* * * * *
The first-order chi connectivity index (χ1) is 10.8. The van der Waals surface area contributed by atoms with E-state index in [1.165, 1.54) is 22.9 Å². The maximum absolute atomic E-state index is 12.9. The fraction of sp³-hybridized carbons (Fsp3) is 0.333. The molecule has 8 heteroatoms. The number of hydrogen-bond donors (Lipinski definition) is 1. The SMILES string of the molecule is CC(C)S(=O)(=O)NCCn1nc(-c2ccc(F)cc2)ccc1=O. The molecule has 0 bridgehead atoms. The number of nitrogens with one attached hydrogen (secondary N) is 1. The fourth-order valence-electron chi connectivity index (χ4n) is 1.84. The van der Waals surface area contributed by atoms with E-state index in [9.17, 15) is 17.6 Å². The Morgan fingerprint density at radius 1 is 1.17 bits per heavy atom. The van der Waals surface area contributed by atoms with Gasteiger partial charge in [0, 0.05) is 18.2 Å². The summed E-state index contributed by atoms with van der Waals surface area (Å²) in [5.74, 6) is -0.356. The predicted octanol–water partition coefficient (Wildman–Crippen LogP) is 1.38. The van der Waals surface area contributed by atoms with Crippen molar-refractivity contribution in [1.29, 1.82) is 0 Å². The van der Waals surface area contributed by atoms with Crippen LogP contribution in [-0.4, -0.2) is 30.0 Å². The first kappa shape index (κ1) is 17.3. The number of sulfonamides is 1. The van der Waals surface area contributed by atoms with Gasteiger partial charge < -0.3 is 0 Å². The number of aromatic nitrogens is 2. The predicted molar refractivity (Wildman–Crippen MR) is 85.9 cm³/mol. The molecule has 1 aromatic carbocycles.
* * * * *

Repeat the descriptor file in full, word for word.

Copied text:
The first-order chi connectivity index (χ1) is 10.8. The van der Waals surface area contributed by atoms with E-state index in [1.165, 1.54) is 22.9 Å². The maximum absolute atomic E-state index is 12.9. The fraction of sp³-hybridized carbons (Fsp3) is 0.333. The molecule has 8 heteroatoms. The number of hydrogen-bond donors (Lipinski definition) is 1. The SMILES string of the molecule is CC(C)S(=O)(=O)NCCn1nc(-c2ccc(F)cc2)ccc1=O. The molecule has 0 bridgehead atoms. The number of nitrogens with one attached hydrogen (secondary N) is 1. The fourth-order valence-electron chi connectivity index (χ4n) is 1.84. The van der Waals surface area contributed by atoms with E-state index in [9.17, 15) is 17.6 Å². The Morgan fingerprint density at radius 1 is 1.17 bits per heavy atom. The van der Waals surface area contributed by atoms with Gasteiger partial charge in [0, 0.05) is 18.2 Å². The summed E-state index contributed by atoms with van der Waals surface area (Å²) in [5.74, 6) is -0.356. The predicted octanol–water partition coefficient (Wildman–Crippen LogP) is 1.38. The van der Waals surface area contributed by atoms with Crippen molar-refractivity contribution in [1.29, 1.82) is 0 Å². The van der Waals surface area contributed by atoms with Crippen LogP contribution in [-0.4, -0.2) is 30.0 Å². The first kappa shape index (κ1) is 17.3. The number of sulfonamides is 1. The van der Waals surface area contributed by atoms with Gasteiger partial charge < -0.3 is 0 Å². The number of aromatic nitrogens is 2. The predicted molar refractivity (Wildman–Crippen MR) is 85.9 cm³/mol. The molecule has 1 aromatic carbocycles.